From 2012 through 2016 Scott Holmquist and collaborators sought to convince University of Oklahoma Press to re-issue the book. This effort failed. In 2017 Holmquist designed a new book that appropriates Genocide and Vendetta's content. Copies of this new book and online versions are in production and scheduled to appear in late 2018 or early 2019.
The book's withdrawal, six years after publication, was the result of a plagiarism complaint filed by Virginia P. Miller, a scholar in the field. A charge mysteriously brought four years after publication and, most astonishingly, two years after the review of the book Miller published in Ethnohistory, where she makes no mention of her material's inappropriate use. In fact, in her book review, Miller disparages its "excessive detail" and "sensational material." The case was settled in July 1987 with an agreement to withdraw the book, destroy copies remaining with the publisher and pay a small compensation to Miller. This was presumably also possible, due to the hushed-up scheming by the prominent heirs of the killers named in the book. When asked for details, the Oklahoma University Press stated no more than that the plagiarism was found to be "unintentional" and the first 155 pages could not be reproduced.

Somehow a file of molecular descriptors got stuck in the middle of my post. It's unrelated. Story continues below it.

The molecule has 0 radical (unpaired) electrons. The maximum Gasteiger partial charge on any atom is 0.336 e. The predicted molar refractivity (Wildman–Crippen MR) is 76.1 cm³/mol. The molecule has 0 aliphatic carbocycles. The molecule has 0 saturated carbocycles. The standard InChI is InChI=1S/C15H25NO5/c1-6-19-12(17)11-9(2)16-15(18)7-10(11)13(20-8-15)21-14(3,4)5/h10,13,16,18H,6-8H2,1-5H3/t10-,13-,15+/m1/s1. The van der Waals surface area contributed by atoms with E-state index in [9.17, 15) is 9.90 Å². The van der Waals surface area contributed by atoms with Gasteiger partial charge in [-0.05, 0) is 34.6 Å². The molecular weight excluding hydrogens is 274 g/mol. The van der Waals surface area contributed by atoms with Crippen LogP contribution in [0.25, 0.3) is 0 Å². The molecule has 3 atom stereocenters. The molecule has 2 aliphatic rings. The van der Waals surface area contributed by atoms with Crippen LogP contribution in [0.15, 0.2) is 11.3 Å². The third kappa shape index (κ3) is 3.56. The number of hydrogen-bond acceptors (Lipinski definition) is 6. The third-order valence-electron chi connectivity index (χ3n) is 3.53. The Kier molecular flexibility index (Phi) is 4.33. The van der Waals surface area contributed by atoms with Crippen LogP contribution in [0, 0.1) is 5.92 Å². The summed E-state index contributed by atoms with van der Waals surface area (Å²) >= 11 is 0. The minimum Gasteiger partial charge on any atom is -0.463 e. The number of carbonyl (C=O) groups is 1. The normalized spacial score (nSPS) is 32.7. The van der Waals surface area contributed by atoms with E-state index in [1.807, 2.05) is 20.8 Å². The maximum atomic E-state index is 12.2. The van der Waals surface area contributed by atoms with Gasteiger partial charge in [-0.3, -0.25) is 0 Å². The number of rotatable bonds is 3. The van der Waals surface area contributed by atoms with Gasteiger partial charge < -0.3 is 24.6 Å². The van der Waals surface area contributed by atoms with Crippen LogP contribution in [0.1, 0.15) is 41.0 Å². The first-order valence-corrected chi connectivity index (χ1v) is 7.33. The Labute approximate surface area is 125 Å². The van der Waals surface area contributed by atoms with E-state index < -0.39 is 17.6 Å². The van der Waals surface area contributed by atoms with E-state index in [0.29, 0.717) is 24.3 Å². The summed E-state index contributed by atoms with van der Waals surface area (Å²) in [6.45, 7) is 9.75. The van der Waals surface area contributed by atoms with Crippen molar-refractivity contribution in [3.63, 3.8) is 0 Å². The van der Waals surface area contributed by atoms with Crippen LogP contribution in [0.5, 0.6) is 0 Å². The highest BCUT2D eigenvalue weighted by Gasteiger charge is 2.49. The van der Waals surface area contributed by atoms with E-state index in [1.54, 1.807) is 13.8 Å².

Despite the book being permanently out of print, it continues to be used as a source for major publications in the field of Native American studies. The bibliography of books that use Genocide and Vendetta as a reference is evidence of its importance to historians and scholars.
The book's importance goes beyond academia, reaching deep into the soil and fabric of Northern California. For that reason we advocated an alternative mean to re-release the book and distribute it to libraries (public and institutional) across the entire state, but particularly in northern counties where the genocide detailed in the book was perpetrated.